Iran says U.S. can't afford another war
( AP ) - Iran's foreign minister said Wednesday the United States is not in a position to attack his country because Washington cannot afford another costly war in the region.
Manouchehr Mottaki accused President Bush's administration of engaging in "psychological war" and had raised the option of a military strike every six months over the last two years.
The " U.S. is not in a position to impose another war in our region against their taxpayers," Mottaki said.
The U.S. maintains that all options including a military attack remain on the table.
But Mottaki said Iran warned the United States two years ago that it would retaliate if the U.S. administration made a "mad decision" to attack. He refused to say what action Iran would take.
On the final day of the U.N. General Assembly's ministerial session, the Iranian minister told a news conference his country is trying to avoid any confrontations and wants a peaceful solution to concerns about its nuclear activities.
The Bush administration and others in the West have repeatedly voiced concern over Iran's uranium enrichment program, arguing it is aimed at producing nuclear weapons. Iran rejects the claims, defying U.N. sanctions while stressing its program is peaceful and agreeing to answer questions from the U.N. nuclear agency.
"We are not looking for (a) nuclear bomb. We do not need (a) nuclear bomb, and it is not in our military doctrine to have nuclear weapons," Mottaki said.
In a setback for the United States, Iran won a reprieve from new U.N. sanctions over its nuclear program on Friday. The Bush administration and its European allies ceded to Russian and Chinese demands in the Security Council to give Tehran until November to address questions from the International Atomic Energy Agency, the U.N.'s nuclear watchdog, about its nuclear program.
Mottaki said the foreign ministers of the U.S., Russia, China, France, Britain and Germany finally adopted "a realistic approach to the issue" at Friday's meeting and supported an initiative by IAEA chief Mohamed ElBaradei that led to the current cooperation with Iran.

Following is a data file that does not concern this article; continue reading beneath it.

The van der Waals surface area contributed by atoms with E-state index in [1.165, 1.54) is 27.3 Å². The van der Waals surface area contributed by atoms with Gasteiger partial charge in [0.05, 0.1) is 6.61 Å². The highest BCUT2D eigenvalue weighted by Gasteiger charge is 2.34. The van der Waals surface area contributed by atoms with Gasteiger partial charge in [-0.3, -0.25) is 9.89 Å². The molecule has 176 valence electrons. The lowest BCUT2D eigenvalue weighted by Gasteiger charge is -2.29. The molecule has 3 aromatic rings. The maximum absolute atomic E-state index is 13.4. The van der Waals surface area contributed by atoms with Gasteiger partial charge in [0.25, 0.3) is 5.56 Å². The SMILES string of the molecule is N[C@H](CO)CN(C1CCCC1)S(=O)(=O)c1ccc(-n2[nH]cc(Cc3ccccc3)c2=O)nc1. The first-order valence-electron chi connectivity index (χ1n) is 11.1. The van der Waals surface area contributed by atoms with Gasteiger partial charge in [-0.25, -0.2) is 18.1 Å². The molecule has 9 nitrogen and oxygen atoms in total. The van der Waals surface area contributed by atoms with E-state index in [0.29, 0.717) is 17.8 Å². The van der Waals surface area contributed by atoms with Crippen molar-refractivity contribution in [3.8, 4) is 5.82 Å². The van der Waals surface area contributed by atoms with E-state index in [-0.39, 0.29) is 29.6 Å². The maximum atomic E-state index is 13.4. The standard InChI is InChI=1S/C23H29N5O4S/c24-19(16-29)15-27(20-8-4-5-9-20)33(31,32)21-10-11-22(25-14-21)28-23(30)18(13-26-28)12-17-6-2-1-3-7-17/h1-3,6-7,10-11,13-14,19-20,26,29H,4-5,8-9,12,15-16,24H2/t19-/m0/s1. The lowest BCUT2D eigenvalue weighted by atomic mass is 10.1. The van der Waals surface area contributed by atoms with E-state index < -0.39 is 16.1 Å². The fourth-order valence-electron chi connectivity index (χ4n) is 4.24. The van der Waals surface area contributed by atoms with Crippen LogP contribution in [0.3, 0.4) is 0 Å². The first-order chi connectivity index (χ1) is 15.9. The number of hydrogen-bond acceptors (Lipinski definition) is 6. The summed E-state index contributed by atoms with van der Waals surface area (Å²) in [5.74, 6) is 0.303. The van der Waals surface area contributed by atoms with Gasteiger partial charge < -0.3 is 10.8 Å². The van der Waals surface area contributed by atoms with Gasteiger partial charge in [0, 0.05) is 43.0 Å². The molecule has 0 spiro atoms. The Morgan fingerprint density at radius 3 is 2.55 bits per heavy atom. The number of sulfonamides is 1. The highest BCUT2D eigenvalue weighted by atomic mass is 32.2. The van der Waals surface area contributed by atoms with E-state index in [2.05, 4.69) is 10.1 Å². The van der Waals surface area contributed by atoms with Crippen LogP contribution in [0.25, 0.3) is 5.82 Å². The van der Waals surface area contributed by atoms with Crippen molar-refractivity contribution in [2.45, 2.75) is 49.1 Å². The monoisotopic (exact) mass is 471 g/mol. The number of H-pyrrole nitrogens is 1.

"We are committed to show transparently all parts of the activities in Iran," he said.
French diplomatic officials said Wednesday that Iran is set to run almost 3,000 centrifuges by the end of the month, nearing the threshold for industrial-scale uranium enrichment in its nuclear program. The revelation was based on a memo from the IAEA received in Paris on Wednesday.
Enriched uranium can be used to produce both nuclear energy and nuclear weapons.
EU foreign policy chief Javier Solana warned Tehran that the European Union wanted to see quick progress in international negotiations over its nuclear program.
"We can't wait forever, and we have to see those negotiations are moving ahead ... there is a risk of more sanctions and it is a real risk, we have to get that across," he said in Brussels.
Mottaki also defended Iran against allegations that it plays a negative role in Iraq, Lebanon and Afghanistan.
He said Iran was "part of the solution in our region" not part of the problem.
Asked about concerns from some Arab nations that Iran would fill a void in Iraq if U.S. forces pulled out, Mottaki said this not a "correct understanding" of what President Mahmoud Ahmadinejad has said.
If foreign forces leave Iraq, which Iran believes they must do, the regional countries including Iran "are in the position to protect stability in the region," he said.